The judge also said he was considering if he might transfer the case to another judge, saying the case needed someone who had more time to focus on it, and with all the budget cuts, he's under so much time pressure, he just can't give it the time it deserves, as Reuters reports:

Alsup ... said he has not been so overworked in 37 years of professional life. "Your case is huge and needs the attention of somebody who can give it more time than I can," Alsup said.
Oracle responds by saying it definitely doesn't want two trials. Its witnesses would then have to show up twice, since they are witnesses for both kinds of alleged infringement, which it says overlap, and the same folks at Google infringed in both ways at the same time, and Oracle wants the jury to feel the full import of the "willfulness", I gather:
For the jury to fully appreciate the scope of Google's willful copyright infringement, it must be permitted to consider the overlapping evidence of willful patent infringement.
The two motions for summary judgment Oracle wants to file are, first, regarding "the copyrightability of the selection and arrangement of names in the API design specifications at issue". Second, it wants to file a motion for summary judgment regarding "Google's four equitable defenses -- laches, equitable estoppel, implied license and waiver" and Google agrees that it can be decided as a matter of law. This has to do with Google's arguments that nobody on Sun objected and in fact praised Android.

And here's Oracle's Case Management Statement [PDF] as text:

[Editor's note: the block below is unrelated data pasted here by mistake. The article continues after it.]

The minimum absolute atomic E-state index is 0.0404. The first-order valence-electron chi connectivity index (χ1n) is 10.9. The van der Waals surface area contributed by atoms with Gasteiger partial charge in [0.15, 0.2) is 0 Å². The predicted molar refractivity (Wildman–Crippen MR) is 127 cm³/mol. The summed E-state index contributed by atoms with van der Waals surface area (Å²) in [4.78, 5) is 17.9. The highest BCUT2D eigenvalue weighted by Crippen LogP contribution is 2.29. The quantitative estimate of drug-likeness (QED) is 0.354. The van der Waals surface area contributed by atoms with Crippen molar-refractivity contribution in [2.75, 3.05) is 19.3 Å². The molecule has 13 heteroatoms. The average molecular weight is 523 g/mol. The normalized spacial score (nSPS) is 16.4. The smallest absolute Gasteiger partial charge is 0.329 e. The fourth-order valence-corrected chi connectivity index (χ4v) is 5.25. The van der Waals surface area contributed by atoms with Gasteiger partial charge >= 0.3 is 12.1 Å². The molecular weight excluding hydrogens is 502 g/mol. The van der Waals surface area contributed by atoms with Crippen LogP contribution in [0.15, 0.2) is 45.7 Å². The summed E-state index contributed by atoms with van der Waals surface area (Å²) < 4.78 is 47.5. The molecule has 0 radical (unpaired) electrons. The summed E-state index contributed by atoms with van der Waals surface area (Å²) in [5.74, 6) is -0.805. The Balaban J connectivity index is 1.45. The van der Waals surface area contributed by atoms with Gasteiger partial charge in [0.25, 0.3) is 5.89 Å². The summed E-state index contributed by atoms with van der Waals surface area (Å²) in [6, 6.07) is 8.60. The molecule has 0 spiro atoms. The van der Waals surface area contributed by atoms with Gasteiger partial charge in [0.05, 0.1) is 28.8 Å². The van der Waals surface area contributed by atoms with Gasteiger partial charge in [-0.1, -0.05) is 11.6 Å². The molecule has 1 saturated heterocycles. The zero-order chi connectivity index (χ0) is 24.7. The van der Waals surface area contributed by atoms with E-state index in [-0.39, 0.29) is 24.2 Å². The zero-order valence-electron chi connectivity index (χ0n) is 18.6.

************************

MORRISON & FOERSTER LLP
MICHAEL A. JACOBS (Bar No. 111664)
[email]
MARC DAVID PETERS (Bar No. 211725)
[email]
DANIEL P. MUINO (Bar No. 209624)
[email]
[address, phone, fax]

BOIES, SCHILLER & FLEXNER LLP
DAVID BOIES (Admitted Pro Hac Vice)
[email]
[address, phone fax]
STEVEN C. HOLTZMAN (Bar No. 144177)
[email]
[address, phone fax]

ORACLE CORPORATION
DORIAN DALEY (Bar No. 129049)
[email]
DEBORAH K. MILLER (Bar No. 95527)
[email]
MATTHEW M. SARBORARIA (Bar No. 211600)
[email]
[address, phone, fax]

Attorneys for Plaintiff
ORACLE AMERICA, INC.

UNITED STATES DISTRICT COURT
NORTHERN DISTRICT OF CALIFORNIA
SAN FRANCISCO DIVISION

__________________

ORACLE AMERICA, INC.

Plaintiff,

v.

GOOGLE INC.

Defendant.

_________________

Case No. CV 10-03561 WHA

ORACLE'S CASE MANAGEMENT
STATEMENT

Date: October 19, 2011
Time: 9:30 a.m.
Dept.: Courtroom 9, 19th Floor
Judge: Honorable William H. Alsup

The Court's order of October 12, 2011, directed the parties to be prepared to address three issues at the case management conference on October 19, 2011: (1) How much time the Rule 706 expert will require to complete his work, including the time needed to complete an independent damages study as opposed to only critiquing the studies provided by the parties' damages experts.